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This chapter is from the book

This chapter is from the book

Models as Assets

Some years ago, one of us was working with a large telecommunications company that was implementing a level-four protocol stack not once, but three times. There were three groups, each in a different part of the U.S., each building essentially the same system. As it turned out, each team was working a slightly different subset on top of different technologies (operating systems, languages, and the like) for different markets. We were able to bring these groups together somewhat, but the reuse we achieved was limited to concepts as expressed informally through the models. Geographical distribution, divergent goals, and just plain politics resulted in three almost completely separate projects.

The cost of building systems this way is enormous. The same system, or a simple subset of it, was implemented with three teams, which tripled the costs. Three times as much code was produced as was required—and that code was then added to the pile o' code the company needed to maintain over time.

In short, software is an expense. And, as we discussed in the previous section, reuse on the application level is often prohibitively difficult. Contrast this situation with the vision promulgated by MDA:

  1. Take a model of the protocol stack off the shelf.

  2. Subset the model as necessary.

  3. Take models of the implementation technologies off the shelf.

  4. Describe how the models are to be linked.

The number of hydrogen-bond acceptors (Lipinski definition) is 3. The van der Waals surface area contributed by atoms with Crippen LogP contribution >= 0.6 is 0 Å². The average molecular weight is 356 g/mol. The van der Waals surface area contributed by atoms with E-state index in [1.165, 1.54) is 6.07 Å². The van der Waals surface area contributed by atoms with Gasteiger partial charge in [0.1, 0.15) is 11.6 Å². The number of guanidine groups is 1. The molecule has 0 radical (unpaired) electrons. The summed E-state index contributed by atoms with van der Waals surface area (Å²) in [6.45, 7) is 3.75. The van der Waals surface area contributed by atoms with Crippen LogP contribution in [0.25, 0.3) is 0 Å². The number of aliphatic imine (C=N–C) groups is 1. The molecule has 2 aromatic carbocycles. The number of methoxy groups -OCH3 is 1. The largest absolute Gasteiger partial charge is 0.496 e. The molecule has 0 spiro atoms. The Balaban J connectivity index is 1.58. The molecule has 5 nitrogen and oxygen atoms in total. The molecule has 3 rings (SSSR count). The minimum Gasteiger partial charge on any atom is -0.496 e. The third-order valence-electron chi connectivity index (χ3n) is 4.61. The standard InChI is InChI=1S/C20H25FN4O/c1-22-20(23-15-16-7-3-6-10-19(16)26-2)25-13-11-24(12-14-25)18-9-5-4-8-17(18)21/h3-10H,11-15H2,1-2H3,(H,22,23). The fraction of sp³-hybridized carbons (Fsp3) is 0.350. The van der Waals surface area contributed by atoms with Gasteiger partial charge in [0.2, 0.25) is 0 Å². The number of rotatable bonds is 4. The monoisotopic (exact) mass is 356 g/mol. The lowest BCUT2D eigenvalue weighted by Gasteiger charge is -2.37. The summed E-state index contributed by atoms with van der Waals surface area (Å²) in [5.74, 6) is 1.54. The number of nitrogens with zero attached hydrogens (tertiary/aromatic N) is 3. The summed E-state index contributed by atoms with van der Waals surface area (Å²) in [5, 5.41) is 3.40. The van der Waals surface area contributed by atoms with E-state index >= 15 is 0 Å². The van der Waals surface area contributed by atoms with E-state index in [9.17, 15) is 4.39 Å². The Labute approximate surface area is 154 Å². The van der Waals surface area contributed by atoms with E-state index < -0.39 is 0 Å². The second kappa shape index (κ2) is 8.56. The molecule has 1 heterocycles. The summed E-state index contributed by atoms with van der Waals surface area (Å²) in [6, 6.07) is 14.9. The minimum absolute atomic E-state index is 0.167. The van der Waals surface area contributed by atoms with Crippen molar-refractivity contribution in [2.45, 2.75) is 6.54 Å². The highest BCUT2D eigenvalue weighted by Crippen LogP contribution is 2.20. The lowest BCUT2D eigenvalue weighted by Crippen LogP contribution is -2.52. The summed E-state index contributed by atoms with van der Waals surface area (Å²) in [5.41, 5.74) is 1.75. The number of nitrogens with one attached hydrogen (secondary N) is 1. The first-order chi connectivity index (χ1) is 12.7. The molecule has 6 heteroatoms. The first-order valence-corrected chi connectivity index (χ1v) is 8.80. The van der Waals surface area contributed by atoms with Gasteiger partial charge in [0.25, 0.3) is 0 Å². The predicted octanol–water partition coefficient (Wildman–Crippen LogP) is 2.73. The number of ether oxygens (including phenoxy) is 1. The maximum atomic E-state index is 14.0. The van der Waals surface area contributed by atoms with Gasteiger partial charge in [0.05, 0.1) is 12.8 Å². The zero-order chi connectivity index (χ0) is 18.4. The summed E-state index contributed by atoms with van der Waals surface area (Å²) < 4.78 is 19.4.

5. Generate the system.

When it comes time to change the application, we make the changes in the application model and leave the models of the implementation technologies alone. When we need to retarget an application to a different implementation environment, we select the models for the new environment and regenerate. There's no need to modify the application models. Costs are lower; productivity is higher, based on increased reuse of models; maintenance is cheaper—and each new model that gets built is an asset that can be subsequently reused.

The cost of building and maintaining systems this way is significantly lower. The incremental cost resides primarily in selecting the appropriate models and linking them together. The models themselves need to be constructed, of course, but once they're complete, they have greater longevity than code because they evolve independently of other models. In other words, they become corporate assets.

This is not just a vision: Systems are being built this way today. But not many systems, unfortunately—most folk are stuck pushing bits in Java or something else. The issue now is to increase the rate of adoption, which we hope will happen as people gain a rich understanding of MDA, starting with Chapter 2.

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